Danish Astronaut Taxi Driver on IRISS Mission

What is the IRISS Mission?

The fourth of ESA’s ‘Class of 2009’ astronauts to fly, Andreas Mogensen from Denmark is well into a ten day mission to the International Space Station. With a background in aerospace engineering, he has spent the last six years training with the Station’s international partners for his inaugural spaceflight, taking part in a wide variety of activities to prepare him for the IRISS Mission.

IRISS is a combination of Iris and ISS, the International Space Station. Iris was the the messenger of the gods in Greek mythology, and the personification of the rainbow. As such, Iris represents the connection between humankind and cosmos.

iriss_logoThe wings of the logo represents the wings of Iris, but also represents a Viking ship. For Andreas, the 6 stars represent his 6 years of training for the mission. Last week, the thousands of hours spent culminated with the launch from Baikonur, Kazakhstan on September 2nd, 2015 at 06:34 Danish time. The Soyuz TMA-18M was coupled to the ISS Space Station at 12:48, and we expect him to land on September 12. 2015 with TMA-16M.

You will note from the above that Andreas will travel to the ISS Space Station in one Module, and  return in another; this is because the remaining crew need a new module for their return to Earth, which will take place around 6 months from now. In Denmark, it is of course not the first time that we (according to a common urban myth) are using highly qualified PhD’s as taxi drivers :-)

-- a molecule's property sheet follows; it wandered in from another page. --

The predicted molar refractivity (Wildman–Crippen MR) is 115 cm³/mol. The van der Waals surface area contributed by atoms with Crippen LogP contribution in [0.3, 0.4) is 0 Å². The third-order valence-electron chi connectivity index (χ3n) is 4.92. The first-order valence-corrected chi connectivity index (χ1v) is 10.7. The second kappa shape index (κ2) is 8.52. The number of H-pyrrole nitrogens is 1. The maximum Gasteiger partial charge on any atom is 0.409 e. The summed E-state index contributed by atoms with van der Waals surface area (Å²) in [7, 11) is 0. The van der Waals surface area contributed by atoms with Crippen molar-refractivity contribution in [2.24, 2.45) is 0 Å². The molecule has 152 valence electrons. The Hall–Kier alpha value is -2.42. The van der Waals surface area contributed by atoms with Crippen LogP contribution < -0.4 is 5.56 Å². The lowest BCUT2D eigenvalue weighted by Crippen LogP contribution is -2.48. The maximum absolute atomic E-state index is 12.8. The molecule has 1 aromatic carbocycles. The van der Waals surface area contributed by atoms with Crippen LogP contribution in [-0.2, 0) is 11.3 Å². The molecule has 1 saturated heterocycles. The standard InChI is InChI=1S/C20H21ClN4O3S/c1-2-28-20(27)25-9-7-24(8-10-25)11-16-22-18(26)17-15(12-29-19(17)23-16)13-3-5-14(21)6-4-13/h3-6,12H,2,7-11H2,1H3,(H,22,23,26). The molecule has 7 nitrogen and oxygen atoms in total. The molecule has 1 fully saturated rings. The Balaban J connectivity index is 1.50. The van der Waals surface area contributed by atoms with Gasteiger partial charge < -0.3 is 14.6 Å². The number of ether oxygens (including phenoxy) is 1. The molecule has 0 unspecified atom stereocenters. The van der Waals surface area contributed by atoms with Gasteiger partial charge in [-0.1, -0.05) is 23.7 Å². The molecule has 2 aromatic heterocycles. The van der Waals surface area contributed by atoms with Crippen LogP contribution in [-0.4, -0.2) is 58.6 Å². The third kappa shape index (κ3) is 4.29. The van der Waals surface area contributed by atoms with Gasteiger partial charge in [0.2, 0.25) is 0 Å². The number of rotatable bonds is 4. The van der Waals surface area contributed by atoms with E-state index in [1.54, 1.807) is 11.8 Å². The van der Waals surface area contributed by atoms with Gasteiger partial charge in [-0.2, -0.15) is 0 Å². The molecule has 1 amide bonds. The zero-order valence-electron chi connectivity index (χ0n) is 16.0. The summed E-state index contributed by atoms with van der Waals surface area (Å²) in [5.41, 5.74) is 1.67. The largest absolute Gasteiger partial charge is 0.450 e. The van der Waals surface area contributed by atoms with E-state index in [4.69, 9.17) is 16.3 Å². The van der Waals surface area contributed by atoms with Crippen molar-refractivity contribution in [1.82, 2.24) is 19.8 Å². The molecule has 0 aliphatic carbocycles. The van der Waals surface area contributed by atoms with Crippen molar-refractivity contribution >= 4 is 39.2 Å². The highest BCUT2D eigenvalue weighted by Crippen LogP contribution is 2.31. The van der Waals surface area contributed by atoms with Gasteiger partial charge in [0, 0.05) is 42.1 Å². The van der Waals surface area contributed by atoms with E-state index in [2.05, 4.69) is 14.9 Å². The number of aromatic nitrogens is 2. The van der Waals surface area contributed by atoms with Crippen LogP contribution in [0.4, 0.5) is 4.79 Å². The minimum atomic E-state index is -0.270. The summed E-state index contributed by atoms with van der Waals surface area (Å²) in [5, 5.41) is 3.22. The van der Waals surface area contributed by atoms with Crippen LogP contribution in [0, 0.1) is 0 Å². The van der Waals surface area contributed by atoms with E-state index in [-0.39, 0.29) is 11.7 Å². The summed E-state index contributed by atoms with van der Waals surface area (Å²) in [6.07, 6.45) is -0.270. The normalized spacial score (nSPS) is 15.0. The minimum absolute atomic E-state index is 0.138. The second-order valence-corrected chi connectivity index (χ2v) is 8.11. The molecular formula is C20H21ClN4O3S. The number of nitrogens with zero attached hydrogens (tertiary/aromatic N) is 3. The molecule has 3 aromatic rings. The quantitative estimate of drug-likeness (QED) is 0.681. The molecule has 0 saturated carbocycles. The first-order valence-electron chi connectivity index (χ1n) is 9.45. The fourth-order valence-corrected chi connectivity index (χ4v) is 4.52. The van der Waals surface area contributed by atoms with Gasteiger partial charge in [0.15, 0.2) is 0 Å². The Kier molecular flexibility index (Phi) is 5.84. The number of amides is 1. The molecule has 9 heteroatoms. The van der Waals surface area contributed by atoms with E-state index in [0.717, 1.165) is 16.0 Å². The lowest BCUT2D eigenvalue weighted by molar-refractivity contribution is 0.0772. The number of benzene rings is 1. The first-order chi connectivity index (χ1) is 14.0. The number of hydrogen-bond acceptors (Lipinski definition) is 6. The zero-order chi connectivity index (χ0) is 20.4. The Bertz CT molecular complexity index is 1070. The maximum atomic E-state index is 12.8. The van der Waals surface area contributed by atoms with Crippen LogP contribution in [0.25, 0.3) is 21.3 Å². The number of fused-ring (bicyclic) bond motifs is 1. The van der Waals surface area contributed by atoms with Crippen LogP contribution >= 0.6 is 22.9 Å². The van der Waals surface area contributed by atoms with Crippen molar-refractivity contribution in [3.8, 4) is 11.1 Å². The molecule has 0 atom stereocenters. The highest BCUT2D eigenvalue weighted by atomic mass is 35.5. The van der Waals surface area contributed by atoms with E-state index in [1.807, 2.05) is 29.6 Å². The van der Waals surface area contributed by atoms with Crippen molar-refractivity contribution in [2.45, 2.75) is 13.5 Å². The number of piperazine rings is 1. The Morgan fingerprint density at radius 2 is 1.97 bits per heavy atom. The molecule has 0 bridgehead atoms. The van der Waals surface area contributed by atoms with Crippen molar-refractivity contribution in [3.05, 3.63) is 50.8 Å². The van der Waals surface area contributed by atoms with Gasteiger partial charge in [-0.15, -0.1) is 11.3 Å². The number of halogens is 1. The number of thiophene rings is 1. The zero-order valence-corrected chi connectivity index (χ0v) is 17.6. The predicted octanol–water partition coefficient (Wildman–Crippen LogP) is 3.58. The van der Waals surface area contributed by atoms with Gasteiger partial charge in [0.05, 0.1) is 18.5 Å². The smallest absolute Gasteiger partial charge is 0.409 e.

The whole project is described in detail on the Danish site

Astronaut, Cavenaut and Aquanaut

Andreas Mogensen describes himself as an astronaut, a cavenaut, and an aquanaut. Obviously, he has spend a lot of time in the air, and in various full-scale replicas of the ISS Space Station, the Soyuz rocket etc. But he has also, as part of his training, explored a cave in Sardinia for 1 full week, and been working in the worlds only underwater R&D facility, in the Aquarius underwater habitat outside the coast of Florida.

What are the Risks Associated with Space Exploration?

The Soyuz rockets have been in use for almost half a century, and are the most used space vehicles in the world. Soyuz have contained more than 1,700 manned and un-manned launches – much more than any other rocket. In innovation terms, one could say that Soyuz is a so-called dominant design, and it is characterised by low cost and high reliability.

When that is said, nobody has any doubts that space exploration is associated with risks – serious risks. Regardless of the track record of Soyuz, quite a few astronauts and cosmonauts have paid the ultimate price in order to fulfil their life dream.

Activity 1 in Risk relative to Space Exploration
Climbing Mount Everest 16 1,1 times more risky than S.E.
Space exploration 17 1  
Motor vehicle driving 140 8,2 times less risky than S.E.
Air transport 55000 3235 times less risky than S.E.